Monday, November 7, 2016 by Kristen HicksThe recent DDOS scare that affected a large number of websites brought to light how important it is to put whatever precautions we can into place to keep our websites secure. Anyone that owns a website right now should be thinking about security, but for those for whom your website is your business, you need to treat it as a priority. That’s doubly true if you accept payment through your website. Whenever someone provides you with their credit card information, they’re putting trust in you and your brand. If a hacker gets access to that information because you didn’t take the necessary steps to make your website secure, then you betray that trust. Cyber security is complicated stuff and you may not be able to ward off every threat – hackers are often savvy and always working to outsmart every new security update. Nonetheless, you can vastly reduce the risk of having your website be the next to be victimized by taking a few key precautions.
1. Keep all your software up to date.The first step is one of the easiest, but one that makes a big difference. A lot of software updates are designed specifically to reduce security vulnerabilities. Software designers and cyber security experts are in a constant battle with hackers to thwart every new effort they come up with. Most of those software updates you seem to get constant reminders for are part of that battle. Even if it feels like an annoyance, don’t dilly-dally on completing those updates. Regularly check for updates to your plug-ins, your CMS, your ecommerce software, and any other software related to how your website runs. Taking this simple step will immediately reduce your vulnerability.
2. Use secure passwords and update frequently.A surprising number of people still use basic passwords like “password” or “123456.” Don’t be one of those people. Make sure the password you use to access your website has a mix of numbers, letters, and special characters. Also avoid using something an acquaintance could guess at in your password – your kid’s name or year of birth is too easy for someone to figure out. Get creative, make sure you use something different for your website than you use for your other logins, and make sure anyone else in the company that has access to the website does the same. And then do it all over again in six months. Set a reminder on your calendar so you remember to update your password with some frequency. With HostGator's Password Generator tool, simply click and drag Snappy's head to generate a new password. Creating a secure password has never been so fun!
3. Backup regularly.In the case that anything does happen, you don’t want to be stuck building your website over again from scratch. Make sure you back it up regularly, just like you do your own computer (you do backup your computer regularly, right?). If you use HostGator for your web hosting, then setting up automatic backups for your website is as easy as adding CodeGuard to your subscription. It not only makes backing up completely effortless since everything is automated, but restoring your site if the need ever arises is a simple process as well.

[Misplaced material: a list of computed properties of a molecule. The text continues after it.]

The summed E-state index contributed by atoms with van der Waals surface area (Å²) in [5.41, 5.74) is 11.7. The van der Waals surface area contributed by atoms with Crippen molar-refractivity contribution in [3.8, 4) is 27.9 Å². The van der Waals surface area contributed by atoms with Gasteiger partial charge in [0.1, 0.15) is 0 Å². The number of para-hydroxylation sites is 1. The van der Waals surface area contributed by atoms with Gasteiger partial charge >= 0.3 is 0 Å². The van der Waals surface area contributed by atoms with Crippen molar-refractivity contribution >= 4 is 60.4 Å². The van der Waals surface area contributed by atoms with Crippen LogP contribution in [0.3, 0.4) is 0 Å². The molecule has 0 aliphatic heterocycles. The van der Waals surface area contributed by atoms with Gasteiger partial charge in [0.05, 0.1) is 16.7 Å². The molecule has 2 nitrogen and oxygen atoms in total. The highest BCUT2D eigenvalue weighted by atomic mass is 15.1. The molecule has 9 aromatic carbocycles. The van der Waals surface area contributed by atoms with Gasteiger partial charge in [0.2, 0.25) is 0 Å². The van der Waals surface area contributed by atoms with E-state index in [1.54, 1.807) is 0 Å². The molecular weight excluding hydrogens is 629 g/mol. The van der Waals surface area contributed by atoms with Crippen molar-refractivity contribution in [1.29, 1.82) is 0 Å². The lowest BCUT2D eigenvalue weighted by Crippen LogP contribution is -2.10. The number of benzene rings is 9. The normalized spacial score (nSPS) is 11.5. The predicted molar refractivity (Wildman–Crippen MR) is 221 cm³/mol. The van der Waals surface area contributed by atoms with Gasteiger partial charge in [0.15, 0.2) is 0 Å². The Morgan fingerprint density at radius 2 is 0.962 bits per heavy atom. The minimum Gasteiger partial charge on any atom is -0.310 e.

4. Invest in a malware detector.Malware’s extremely common, and not just on the website’s you’d expect. Hackers have an interest in infecting any website that people are likely to visit. That means your website could be felled by malware, or (arguably) worse, it could be the means by which malware infects your customers’ computers. Your best move to avoid both scenarios is a strong malware detector. Anti-malware programs can spot malware fast and help you get rid of it before it has the chance to do much damage. They’re relatively inexpensive when you consider the risks malware poses, and they're not all that difficult to implement. Your web hosting platform might even offer one (like HostGator does), which makes adding it to your web hosting plan and activating it especially easy to do.
5. Be careful about your permissions.How many people have access to your website? Most businesses, even many on the smaller side, need to provide at least a couple of people with the means to access the website to make changes. Medium-sized and larger businesses will often have far more people accessing the website on a regular basis. The more people you have in there making changes to the website, the more vulnerabilities you have. Chances are, not every person using your website needs the same level of access. By using your permissions wisely, you can limit the potential damage a thoughtless or malicious act by one of your employees or contractors can have.
6. Set up SSL.If you have an ecommerce websites, purchasing an SSL certificate is not optional. Your customers need to know that your website is secure before they hand over sensitive information. An SSL certificate is the way you provide them that security. An SSL certificate isn’t terribly expensive and ensures your websites shows a green HTTPS in the browser bar, which is what consumers look for to see that a website can be trusted. It adds an extra level of protection to ensure the details customers share with you are properly encrypted and can’t be easily snatched up by cyber thieves.
7. Use AVS and CVV.When you add an address verification system (AVS) and credit card verification value (CVV) field for all credit card checkouts, fraud attempts are far less likely to slip through. You have a chance to check the information a customer provides against the information their credit card company knows so people that have stolen credit card numbers alone won’t get past your confirmation process.